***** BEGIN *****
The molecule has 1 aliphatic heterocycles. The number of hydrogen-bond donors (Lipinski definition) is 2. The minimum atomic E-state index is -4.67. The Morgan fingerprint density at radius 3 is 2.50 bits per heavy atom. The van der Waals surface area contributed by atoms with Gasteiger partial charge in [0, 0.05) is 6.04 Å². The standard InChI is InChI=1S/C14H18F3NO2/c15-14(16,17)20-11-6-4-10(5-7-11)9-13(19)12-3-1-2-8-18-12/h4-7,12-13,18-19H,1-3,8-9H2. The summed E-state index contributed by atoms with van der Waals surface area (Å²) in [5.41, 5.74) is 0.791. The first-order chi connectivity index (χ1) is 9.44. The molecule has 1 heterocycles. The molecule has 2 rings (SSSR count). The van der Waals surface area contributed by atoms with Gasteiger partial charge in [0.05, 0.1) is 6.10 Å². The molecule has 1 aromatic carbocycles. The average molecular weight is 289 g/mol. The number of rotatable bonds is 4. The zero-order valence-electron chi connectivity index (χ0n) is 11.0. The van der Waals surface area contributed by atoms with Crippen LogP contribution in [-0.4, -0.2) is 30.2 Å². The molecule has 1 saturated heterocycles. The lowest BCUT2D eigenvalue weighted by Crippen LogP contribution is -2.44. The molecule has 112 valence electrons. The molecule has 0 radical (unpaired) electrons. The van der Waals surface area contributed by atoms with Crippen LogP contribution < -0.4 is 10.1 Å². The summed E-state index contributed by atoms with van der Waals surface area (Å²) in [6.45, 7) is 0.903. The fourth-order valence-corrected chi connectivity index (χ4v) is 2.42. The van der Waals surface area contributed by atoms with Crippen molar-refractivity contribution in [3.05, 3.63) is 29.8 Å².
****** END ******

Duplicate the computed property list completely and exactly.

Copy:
The molecule has 1 aliphatic heterocycles. The number of hydrogen-bond donors (Lipinski definition) is 2. The minimum atomic E-state index is -4.67. The Morgan fingerprint density at radius 3 is 2.50 bits per heavy atom. The van der Waals surface area contributed by atoms with Gasteiger partial charge in [0, 0.05) is 6.04 Å². The standard InChI is InChI=1S/C14H18F3NO2/c15-14(16,17)20-11-6-4-10(5-7-11)9-13(19)12-3-1-2-8-18-12/h4-7,12-13,18-19H,1-3,8-9H2. The summed E-state index contributed by atoms with van der Waals surface area (Å²) in [5.41, 5.74) is 0.791. The first-order chi connectivity index (χ1) is 9.44. The molecule has 1 heterocycles. The molecule has 2 rings (SSSR count). The van der Waals surface area contributed by atoms with Gasteiger partial charge in [0.05, 0.1) is 6.10 Å². The molecule has 1 aromatic carbocycles. The average molecular weight is 289 g/mol. The number of rotatable bonds is 4. The zero-order valence-electron chi connectivity index (χ0n) is 11.0. The van der Waals surface area contributed by atoms with Crippen LogP contribution in [-0.4, -0.2) is 30.2 Å². The molecule has 1 saturated heterocycles. The lowest BCUT2D eigenvalue weighted by Crippen LogP contribution is -2.44. The molecule has 112 valence electrons. The molecule has 0 radical (unpaired) electrons. The van der Waals surface area contributed by atoms with Crippen LogP contribution < -0.4 is 10.1 Å². The summed E-state index contributed by atoms with van der Waals surface area (Å²) in [6.45, 7) is 0.903. The fourth-order valence-corrected chi connectivity index (χ4v) is 2.42. The van der Waals surface area contributed by atoms with Crippen molar-refractivity contribution in [3.05, 3.63) is 29.8 Å².